@Acorn - Part of the trouble is this line xr = (cx-width)/width; (as well as the height version). The value will be the same every time as all the values are constant. (cx-width) is effectively the remainder space to the left of the image when the right side of the image is on the center line. And dividing that remainder by the width of the image just tells us how much of the image (or white space) would be visible if we effectively moved the image over by the amount of its width. I think what I had was on the right track, but the calculations became skewed when it went off page. –  user113716 May 31 '10 at 0:30
1  
@Acorn - I think I've got it. jsfiddle.net/dEhgV/10 I just added a little CSS to the body & html. Seems to work now. The numbers were skewed before because the document was resizing when the image exceeded the bounds of the page. Shouldn't now. –  user113716 May 31 '10 at 0:42
1  
@stagas - I do think there may be a small issue, actually. If you zoom in and out a lot, the center point does start to shift a little. (Likely because positioning is percentage based, and needs to round sometimes. Solution would probably be to update a stored reference point any time the user drags the image. That could then be used to "recalibrate" the center when zooming. I'll probably do an update sometime today. –  user113716 May 31 '10 at 11:19

This is what I came up, it works as you say except the image will always go to the center after zooming in or out:

$('document').ready(function() {
    zoomimg=$('#zoomimg'); // we store this in a variable since we don't need to traverse the DOM every time -- this is faster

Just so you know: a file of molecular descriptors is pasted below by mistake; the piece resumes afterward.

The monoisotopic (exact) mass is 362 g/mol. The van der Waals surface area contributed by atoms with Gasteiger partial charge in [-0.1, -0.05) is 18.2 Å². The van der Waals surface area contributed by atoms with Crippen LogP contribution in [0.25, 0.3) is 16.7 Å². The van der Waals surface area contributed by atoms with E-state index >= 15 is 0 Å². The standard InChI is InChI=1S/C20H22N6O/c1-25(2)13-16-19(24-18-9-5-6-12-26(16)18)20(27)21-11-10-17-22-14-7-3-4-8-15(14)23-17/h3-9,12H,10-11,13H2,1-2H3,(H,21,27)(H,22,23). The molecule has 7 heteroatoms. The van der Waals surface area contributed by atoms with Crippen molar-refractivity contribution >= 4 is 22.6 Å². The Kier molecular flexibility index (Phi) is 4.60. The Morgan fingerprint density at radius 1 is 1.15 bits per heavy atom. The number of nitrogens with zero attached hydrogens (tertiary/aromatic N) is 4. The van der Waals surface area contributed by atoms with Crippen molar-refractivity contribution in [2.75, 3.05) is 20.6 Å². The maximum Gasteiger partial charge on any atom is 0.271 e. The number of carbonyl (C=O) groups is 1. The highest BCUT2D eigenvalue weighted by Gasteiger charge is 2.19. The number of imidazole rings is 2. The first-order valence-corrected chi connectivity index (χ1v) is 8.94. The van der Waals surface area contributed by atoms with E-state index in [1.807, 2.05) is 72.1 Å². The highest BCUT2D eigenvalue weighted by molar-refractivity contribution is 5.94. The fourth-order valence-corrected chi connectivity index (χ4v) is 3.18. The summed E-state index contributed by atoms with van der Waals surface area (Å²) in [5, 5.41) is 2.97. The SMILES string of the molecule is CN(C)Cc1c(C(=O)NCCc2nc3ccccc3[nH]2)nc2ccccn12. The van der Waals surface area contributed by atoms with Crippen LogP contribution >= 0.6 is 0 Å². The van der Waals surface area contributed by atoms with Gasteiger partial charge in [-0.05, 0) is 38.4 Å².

var viewportWidth = $(window).width();
    var viewportHeight = window.innerHeight ? window.innerHeight : $(window).height(); // this is to work with Opera
    zoomimg.css({'position': 'absolute', 'left': (viewportWidth/2)-(zoomimg.width()/2), 'top' : (viewportHeight/2)-(zoomimg.height()/2)}).draggable();


    $(document).keydown(function(event) {
        event = event || window.event;

        var viewportWidth = $(window).width();
        var viewportHeight = window.innerHeight ? window.innerHeight : $(window).height(); // this is to work with Opera

        if (event.keyCode == 38) {

            width = zoomimg.width();
            height = zoomimg.height();

            zoomimg.width(width*1.2).height(height*1.2);

            var viewportWidth = $(window).width();
            var viewportHeight = window.innerHeight ? window.innerHeight : $(window).height();
            zoomimg.css({'left': (viewportWidth/2)-(zoomimg.width()/2), 'top' : (viewportHeight/2)-(zoomimg.height()/2)});


        } else if (event.keyCode == 40) {

            width = zoomimg.width();
            height = zoomimg.height();

            zoomimg.width(width*0.8).height(height*0.8);

            var viewportWidth = $(window).width();
            var viewportHeight = window.innerHeight ? window.innerHeight : $(window).height();
            zoomimg.css({'left': (viewportWidth/2)-(zoomimg.width()/2), 'top' : (viewportHeight/2)-(zoomimg.height()/2)});

        } else {

            return

        }
    });

});

You should put an ID 'zoomimg' on the tag for it to work, and overflow:hidden on the #container . Also ditch that display:table and display:table-cell they're useless now that we center with Javascript. Also, pressing the down arrow key will cause the container to scroll down, so you should use other keys, as the arrows are reserved by the browser for scrolling the viewport.

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This is amazing! I'm going through the code now trying to get my head around everything. –  Acorn May 30 '10 at 21:44